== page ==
The Development of Narrative Identity

 

The Development of Narrative Identity

Beyond starting families and careers, which most people do at some point, another important life task is faced by everybody. This is the task of developing a sense of who you are. According to the psychologist Dan McAdams (2013), every individual develops three aspects of identity one on top of the other (see Figure 7.2).

The first step is to learn to see oneself as an actor, and the mission is to develop the social skills, traits, and roles that will allow one to begin to take a place in soci- ety. This task begins very early, as the young child begins to take on competencies that allow her to separate from her parents and do things independently. She learns to read; she learns to add and subtract; she learns to drive; she learns a profession and the skills of parenthood. This task of learning new skills required by new roles continues throughout life.

The second task is to become an agent, a person who is guided by goals and values. This process begins at around ages 7–9 and, again, is a lifelong endeavor. When you begin to think of yourself as an agent, you look beyond the present mo- ment, and start to plan for the future and align those plans toward the outcomes that are important to you. Serious attention must be paid to the tasks of choosing a career, choosing a life partner, and developing the values that allow you to make these choices wisely.

The third and final task is to become the author of your own autobiography. This process begins in late adolescence, and results in the narrative that one can tell when asked, as McAdams often does, to “tell me your life story.” This story is

Author: Life Narratives Agent: Goals and Values

Actor: Traits and Roles
0 5 10 15 20 25 30 35 40 45 50 55 60 65 70+

Age (in years)

Figure 7.2 McAdams’ View of How the Three Layers of the Self Develop Over Time The view of oneself as an actor begins first, followed by developing a sense of how one is an agent, and then also an author of one’s own life story. All of these aspects of the self continue to develop throughout life.
Source: McAdams (2013), p. 280.

 

 

also continuous; you add chapters as long as you live, and this whole, self-authored “book” comprises your ever-evolving narrative identity.

The story that comprises a person’s narrative identity is important because it reveals how she views her entire life, up until now, and how its trajectory fits into her goals and dreams. And it turns out that just about everybody has such a story. McAdams reports that in his research, people love to tell them! The narratives have various themes, consistent with the individual’s cultural background and personality. For some people, the story of one’s life is about a series of lucky breaks; for others, the theme may be hard luck, success, or tragedy.

People from different cultures may tell different kinds of stories about them- selves. One pioneering cross-cultural study found that nonimmigrant European- Canadians, when asked to explain how they are the same person over time, refer to stable aspects of themselves such as their values, their beliefs, their eternal souls, or even their birthmarks! Canadians who had immigrated from Asia, in contrast, were more likely to spin a more complex story in which events in their lives affected their personalities, which in turn affected future events in their lives. For example, being arrested for shoplifting might cause a person to rethink the kind of life one wants to lead, which can lead to changes in how one acts in the future (Dunlop & Walker, in press).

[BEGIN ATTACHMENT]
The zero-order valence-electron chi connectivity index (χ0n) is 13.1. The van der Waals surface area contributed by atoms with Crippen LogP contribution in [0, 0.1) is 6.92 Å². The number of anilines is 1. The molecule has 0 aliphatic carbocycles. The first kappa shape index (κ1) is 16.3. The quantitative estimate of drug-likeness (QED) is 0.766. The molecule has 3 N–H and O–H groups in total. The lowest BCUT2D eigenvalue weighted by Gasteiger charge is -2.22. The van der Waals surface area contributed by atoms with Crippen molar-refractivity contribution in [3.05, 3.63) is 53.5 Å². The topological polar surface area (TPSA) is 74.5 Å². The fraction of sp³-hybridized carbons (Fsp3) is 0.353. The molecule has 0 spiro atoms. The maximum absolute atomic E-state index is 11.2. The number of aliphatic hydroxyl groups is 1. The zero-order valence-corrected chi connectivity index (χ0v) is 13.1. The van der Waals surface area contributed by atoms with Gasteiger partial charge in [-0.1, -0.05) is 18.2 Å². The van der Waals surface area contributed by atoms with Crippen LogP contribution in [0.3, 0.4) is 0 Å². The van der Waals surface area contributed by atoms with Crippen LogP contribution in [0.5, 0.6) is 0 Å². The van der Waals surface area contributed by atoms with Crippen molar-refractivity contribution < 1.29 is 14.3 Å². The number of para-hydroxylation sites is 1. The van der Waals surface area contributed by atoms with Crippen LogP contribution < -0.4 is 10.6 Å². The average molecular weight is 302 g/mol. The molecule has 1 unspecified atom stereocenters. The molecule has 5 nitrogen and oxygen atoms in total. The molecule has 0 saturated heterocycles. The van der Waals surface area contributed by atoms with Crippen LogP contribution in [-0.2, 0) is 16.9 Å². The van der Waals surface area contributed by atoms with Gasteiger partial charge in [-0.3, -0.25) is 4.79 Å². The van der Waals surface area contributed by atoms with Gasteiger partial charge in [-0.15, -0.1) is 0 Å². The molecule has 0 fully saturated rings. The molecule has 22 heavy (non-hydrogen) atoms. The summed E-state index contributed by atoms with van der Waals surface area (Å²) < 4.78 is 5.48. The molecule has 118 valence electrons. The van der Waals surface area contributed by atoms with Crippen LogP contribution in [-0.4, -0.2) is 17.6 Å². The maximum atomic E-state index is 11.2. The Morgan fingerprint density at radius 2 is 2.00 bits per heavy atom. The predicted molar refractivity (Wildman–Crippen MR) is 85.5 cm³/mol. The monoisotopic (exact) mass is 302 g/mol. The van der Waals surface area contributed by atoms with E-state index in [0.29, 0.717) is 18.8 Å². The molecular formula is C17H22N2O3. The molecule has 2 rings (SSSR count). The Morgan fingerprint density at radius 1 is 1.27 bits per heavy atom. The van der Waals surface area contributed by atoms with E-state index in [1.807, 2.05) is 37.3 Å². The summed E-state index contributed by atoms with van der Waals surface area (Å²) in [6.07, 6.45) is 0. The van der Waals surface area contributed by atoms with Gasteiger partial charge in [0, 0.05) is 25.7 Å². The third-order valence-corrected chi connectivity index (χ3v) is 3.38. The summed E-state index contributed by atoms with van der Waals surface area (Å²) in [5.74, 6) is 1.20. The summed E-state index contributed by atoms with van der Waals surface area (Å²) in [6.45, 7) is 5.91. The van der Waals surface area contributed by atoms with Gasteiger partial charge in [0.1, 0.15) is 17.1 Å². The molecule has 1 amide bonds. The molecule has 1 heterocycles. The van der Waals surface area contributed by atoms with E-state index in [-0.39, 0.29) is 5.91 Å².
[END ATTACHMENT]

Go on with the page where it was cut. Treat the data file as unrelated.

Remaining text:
Most research on narrative identity focuses on its relations with personality. A particular theme that appears fairly often in North American culture, a theme that McAdams calls “agency,” organizes the life story around episodes of challenging oneself and then accomplishing goals. Such a story might be the hallmark of a person high in the trait of conscientiousness. Another important theme, called “redemption,” typically includes an event that seemed terrible at the time, but in the end turned out for the best. For example, a person might describe how the tragic death of his father led the rest of the family to become closer together (McAdams & McClean, 2013). Redemptive stories appear to be a good sign. People who think of their lives in this way are able to change their behavior for better—for example, stop problem drinking—and in general develop healthier habits (Dunlop & Tracy, 2013).

A couple of years ago I was at a psychology conference where McAdams gave a keynote address in which he presented some of the research just summarized. The next speaker was the newly elected president of the society. The new presi- dent proceeded to tell the audience a bit of his own life story, including the time he failed to be awarded tenure at his first university job. While this can be a devastating blow to one’s academic career, he described how instead it led him to take a different position where he was able to finally do the kind of research he really wanted, which led to many future successes. McAdams sat politely and silently while this story was being related, but I’m fairly sure he was thinking

something along the lines of, “That’s what I’m talking about.”